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The Case for an Alternative Energy Driven Boom E-mail
Written by Greener Trends   
Wednesday, 30 July 2008

Most booms happen on the back of technological change. Think about it:

  • The boom in the 1980's which was caused by computers.
  • The internet boom in the 1990's.
  • The mini-booms in the early 2000's in bio-technology and nano-technology.

And, come to think of it, some of the biggest booms in history have been caused by energy driven technological change. Consider steam power fed by coal, internal combustion engines fed by oil as well as the rise of electricity, to name a few.

So why might the next boom be driven by alternative energy?

The last few decades have not seen much in terms of innovation from the energy sector. Coal, natural gas, and even oil (not counting the 1970's) have all been relatively inexpensive. And as a result, there hasn't been much pressure on the energy industry to innovate.

But this is changing; Oil is more expensive than it has ever been, and there is now growing concern that the available supply of oil is reaching its peak.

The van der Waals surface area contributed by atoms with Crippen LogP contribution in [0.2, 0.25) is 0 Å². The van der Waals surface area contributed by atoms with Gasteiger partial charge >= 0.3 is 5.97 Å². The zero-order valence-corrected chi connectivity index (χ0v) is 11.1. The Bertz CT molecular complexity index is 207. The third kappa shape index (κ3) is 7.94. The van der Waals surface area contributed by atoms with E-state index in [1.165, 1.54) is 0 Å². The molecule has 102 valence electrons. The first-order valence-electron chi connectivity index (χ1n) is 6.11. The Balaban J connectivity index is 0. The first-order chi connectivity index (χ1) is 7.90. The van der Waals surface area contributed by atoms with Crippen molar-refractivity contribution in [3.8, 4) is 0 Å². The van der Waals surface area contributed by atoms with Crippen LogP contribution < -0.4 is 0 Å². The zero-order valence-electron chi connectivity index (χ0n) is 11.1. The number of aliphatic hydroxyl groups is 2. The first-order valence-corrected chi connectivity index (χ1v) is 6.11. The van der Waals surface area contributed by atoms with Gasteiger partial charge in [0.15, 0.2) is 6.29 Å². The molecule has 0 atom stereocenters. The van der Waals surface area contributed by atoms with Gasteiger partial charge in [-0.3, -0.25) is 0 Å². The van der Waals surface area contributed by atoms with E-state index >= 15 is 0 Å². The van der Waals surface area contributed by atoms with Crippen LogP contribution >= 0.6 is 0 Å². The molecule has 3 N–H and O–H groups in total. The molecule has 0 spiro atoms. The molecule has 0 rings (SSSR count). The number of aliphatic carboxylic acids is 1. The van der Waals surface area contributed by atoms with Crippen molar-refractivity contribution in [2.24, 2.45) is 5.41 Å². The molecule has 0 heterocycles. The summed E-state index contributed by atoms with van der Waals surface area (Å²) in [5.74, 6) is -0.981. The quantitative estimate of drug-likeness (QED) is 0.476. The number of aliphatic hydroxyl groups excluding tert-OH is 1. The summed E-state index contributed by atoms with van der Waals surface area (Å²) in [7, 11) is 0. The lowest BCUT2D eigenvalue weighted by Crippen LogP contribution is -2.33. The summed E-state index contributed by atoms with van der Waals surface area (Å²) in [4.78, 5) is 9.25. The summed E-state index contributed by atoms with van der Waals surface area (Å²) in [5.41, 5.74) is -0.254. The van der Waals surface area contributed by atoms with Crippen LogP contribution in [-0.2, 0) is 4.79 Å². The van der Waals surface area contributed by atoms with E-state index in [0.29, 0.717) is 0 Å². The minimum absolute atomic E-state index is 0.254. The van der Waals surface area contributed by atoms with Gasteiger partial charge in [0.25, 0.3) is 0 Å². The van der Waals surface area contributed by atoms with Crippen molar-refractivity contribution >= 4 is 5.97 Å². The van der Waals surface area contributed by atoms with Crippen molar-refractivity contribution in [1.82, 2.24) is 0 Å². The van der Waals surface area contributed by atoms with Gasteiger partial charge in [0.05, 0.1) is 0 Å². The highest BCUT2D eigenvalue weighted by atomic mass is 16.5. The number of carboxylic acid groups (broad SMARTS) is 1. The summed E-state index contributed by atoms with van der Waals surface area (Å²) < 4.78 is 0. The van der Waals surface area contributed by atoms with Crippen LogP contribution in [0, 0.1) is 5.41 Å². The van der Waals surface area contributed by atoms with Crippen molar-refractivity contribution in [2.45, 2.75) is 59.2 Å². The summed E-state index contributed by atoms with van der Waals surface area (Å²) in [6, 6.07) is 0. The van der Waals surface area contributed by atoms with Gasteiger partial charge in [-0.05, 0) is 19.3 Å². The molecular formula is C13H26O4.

This is causing some pretty incredible innovation and once lofty ideas, such as vehicles powered by batteries, are slowly creeping into the mainstream. Consider, for example, the Tesla Roadster. Presently, these vehicles are too pricey for the average consumer. But that will begin to change in the next 3-5 years, as GM and Toyota (and others) begin producing affordable electrics, and as both companies unleash their marketing machines on the American public.

But natural gas is becoming more expensive too, which is causing electricity to cost more. This has an interesting effect, and is surely making wind and solar power look more attractive. Consider Boone Pickens, the billionaire oil man who is making a big bet on wind power.

And while coal still remains fairly inexpensive, the number of coal-fired power plants in America's future remains uncertain. With a new president taking the reigns in a few short months, there will almost certainly be some marked change in environmental policy. Americans are becoming increasing concerned about the pollution caused by coal plants, and if America ever joins the Kyoto Protocol, which is quite probable, then businesses will need to take into account the costs of carbon dioxide abatement. These two forces will likely put a strain on coal-fired power.

When you take all of these factors into consideration, the case for an alternative energy driven boom becomes clear - be it wind, solar, geothermal, hydro or a combination of them all. Greener Trends


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